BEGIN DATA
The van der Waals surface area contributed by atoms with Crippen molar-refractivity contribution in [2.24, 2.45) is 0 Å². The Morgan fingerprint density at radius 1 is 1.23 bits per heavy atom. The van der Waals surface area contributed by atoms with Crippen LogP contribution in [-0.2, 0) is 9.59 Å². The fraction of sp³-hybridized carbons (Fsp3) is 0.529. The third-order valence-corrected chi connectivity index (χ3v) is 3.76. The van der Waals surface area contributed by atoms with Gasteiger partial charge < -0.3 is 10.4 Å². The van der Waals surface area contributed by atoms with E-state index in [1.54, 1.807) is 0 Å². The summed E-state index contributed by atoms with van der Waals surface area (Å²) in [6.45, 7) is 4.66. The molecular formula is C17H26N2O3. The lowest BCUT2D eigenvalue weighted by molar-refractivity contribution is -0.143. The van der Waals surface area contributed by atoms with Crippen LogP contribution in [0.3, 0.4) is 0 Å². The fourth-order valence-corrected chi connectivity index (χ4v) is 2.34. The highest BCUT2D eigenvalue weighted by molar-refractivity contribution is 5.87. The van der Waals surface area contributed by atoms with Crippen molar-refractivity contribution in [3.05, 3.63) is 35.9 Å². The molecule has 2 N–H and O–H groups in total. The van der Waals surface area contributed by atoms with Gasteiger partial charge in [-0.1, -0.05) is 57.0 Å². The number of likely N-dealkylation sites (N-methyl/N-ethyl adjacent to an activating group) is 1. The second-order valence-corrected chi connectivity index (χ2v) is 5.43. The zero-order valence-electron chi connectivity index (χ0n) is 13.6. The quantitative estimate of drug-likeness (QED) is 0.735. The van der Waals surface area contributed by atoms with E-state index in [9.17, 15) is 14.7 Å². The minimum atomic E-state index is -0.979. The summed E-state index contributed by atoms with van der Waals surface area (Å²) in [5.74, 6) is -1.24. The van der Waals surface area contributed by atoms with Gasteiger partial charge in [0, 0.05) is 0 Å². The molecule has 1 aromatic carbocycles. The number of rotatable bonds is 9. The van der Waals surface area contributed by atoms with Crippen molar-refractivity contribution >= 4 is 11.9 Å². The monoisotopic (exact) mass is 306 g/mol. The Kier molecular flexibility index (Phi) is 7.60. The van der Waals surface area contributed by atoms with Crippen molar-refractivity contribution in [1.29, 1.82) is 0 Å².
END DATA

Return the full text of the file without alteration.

The van der Waals surface area contributed by atoms with Crippen molar-refractivity contribution in [2.24, 2.45) is 0 Å². The Morgan fingerprint density at radius 1 is 1.23 bits per heavy atom. The van der Waals surface area contributed by atoms with Crippen LogP contribution in [-0.2, 0) is 9.59 Å². The fraction of sp³-hybridized carbons (Fsp3) is 0.529. The third-order valence-corrected chi connectivity index (χ3v) is 3.76. The van der Waals surface area contributed by atoms with Gasteiger partial charge < -0.3 is 10.4 Å². The van der Waals surface area contributed by atoms with E-state index in [1.54, 1.807) is 0 Å². The summed E-state index contributed by atoms with van der Waals surface area (Å²) in [6.45, 7) is 4.66. The molecular formula is C17H26N2O3. The lowest BCUT2D eigenvalue weighted by molar-refractivity contribution is -0.143. The van der Waals surface area contributed by atoms with Crippen LogP contribution in [0.3, 0.4) is 0 Å². The fourth-order valence-corrected chi connectivity index (χ4v) is 2.34. The highest BCUT2D eigenvalue weighted by molar-refractivity contribution is 5.87. The van der Waals surface area contributed by atoms with Crippen molar-refractivity contribution in [3.05, 3.63) is 35.9 Å². The molecule has 2 N–H and O–H groups in total. The van der Waals surface area contributed by atoms with Gasteiger partial charge in [-0.1, -0.05) is 57.0 Å². The number of likely N-dealkylation sites (N-methyl/N-ethyl adjacent to an activating group) is 1. The second-order valence-corrected chi connectivity index (χ2v) is 5.43. The zero-order valence-electron chi connectivity index (χ0n) is 13.6. The quantitative estimate of drug-likeness (QED) is 0.735. The van der Waals surface area contributed by atoms with E-state index in [9.17, 15) is 14.7 Å². The minimum atomic E-state index is -0.979. The summed E-state index contributed by atoms with van der Waals surface area (Å²) in [5.74, 6) is -1.24. The van der Waals surface area contributed by atoms with Gasteiger partial charge in [0, 0.05) is 0 Å². The molecule has 1 aromatic carbocycles. The number of rotatable bonds is 9. The van der Waals surface area contributed by atoms with Crippen molar-refractivity contribution >= 4 is 11.9 Å². The monoisotopic (exact) mass is 306 g/mol. The Kier molecular flexibility index (Phi) is 7.60. The van der Waals surface area contributed by atoms with Crippen molar-refractivity contribution in [1.29, 1.82) is 0 Å².